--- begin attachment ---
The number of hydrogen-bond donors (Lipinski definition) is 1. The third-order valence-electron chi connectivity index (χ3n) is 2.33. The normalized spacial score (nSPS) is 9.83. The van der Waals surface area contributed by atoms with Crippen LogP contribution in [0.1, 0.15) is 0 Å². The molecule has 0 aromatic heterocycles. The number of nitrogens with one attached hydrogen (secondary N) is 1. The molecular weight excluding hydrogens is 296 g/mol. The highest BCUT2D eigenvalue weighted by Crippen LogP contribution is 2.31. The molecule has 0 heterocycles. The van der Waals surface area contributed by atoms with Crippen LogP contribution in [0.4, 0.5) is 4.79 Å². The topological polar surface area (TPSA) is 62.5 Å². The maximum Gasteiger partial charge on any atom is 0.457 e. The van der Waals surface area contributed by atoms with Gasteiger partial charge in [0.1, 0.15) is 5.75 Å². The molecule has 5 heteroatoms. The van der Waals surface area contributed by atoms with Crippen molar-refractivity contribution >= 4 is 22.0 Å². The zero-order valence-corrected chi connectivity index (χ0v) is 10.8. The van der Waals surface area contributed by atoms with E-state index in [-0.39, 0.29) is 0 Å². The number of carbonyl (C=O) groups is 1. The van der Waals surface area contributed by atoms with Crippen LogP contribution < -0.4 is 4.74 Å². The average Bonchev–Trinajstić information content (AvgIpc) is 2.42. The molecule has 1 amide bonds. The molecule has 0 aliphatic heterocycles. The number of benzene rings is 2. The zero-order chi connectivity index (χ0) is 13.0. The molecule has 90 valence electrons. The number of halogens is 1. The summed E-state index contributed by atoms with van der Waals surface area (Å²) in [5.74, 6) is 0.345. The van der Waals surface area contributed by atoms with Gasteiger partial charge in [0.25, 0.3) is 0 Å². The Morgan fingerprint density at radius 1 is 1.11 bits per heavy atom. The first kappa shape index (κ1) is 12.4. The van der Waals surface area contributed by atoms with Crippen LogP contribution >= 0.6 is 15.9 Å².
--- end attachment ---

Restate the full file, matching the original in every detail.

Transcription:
The number of hydrogen-bond donors (Lipinski definition) is 1. The third-order valence-electron chi connectivity index (χ3n) is 2.33. The normalized spacial score (nSPS) is 9.83. The van der Waals surface area contributed by atoms with Crippen LogP contribution in [0.1, 0.15) is 0 Å². The molecule has 0 aromatic heterocycles. The number of nitrogens with one attached hydrogen (secondary N) is 1. The molecular weight excluding hydrogens is 296 g/mol. The highest BCUT2D eigenvalue weighted by Crippen LogP contribution is 2.31. The molecule has 0 heterocycles. The van der Waals surface area contributed by atoms with Crippen LogP contribution in [0.4, 0.5) is 4.79 Å². The topological polar surface area (TPSA) is 62.5 Å². The maximum Gasteiger partial charge on any atom is 0.457 e. The van der Waals surface area contributed by atoms with Gasteiger partial charge in [0.1, 0.15) is 5.75 Å². The molecule has 5 heteroatoms. The van der Waals surface area contributed by atoms with Crippen molar-refractivity contribution >= 4 is 22.0 Å². The zero-order valence-corrected chi connectivity index (χ0v) is 10.8. The van der Waals surface area contributed by atoms with E-state index in [-0.39, 0.29) is 0 Å². The number of carbonyl (C=O) groups is 1. The van der Waals surface area contributed by atoms with Crippen LogP contribution < -0.4 is 4.74 Å². The average Bonchev–Trinajstić information content (AvgIpc) is 2.42. The molecule has 1 amide bonds. The molecule has 0 aliphatic heterocycles. The number of benzene rings is 2. The zero-order chi connectivity index (χ0) is 13.0. The molecule has 90 valence electrons. The number of halogens is 1. The summed E-state index contributed by atoms with van der Waals surface area (Å²) in [5.74, 6) is 0.345. The van der Waals surface area contributed by atoms with Gasteiger partial charge in [0.25, 0.3) is 0 Å². The Morgan fingerprint density at radius 1 is 1.11 bits per heavy atom. The first kappa shape index (κ1) is 12.4. The van der Waals surface area contributed by atoms with Crippen LogP contribution >= 0.6 is 15.9 Å².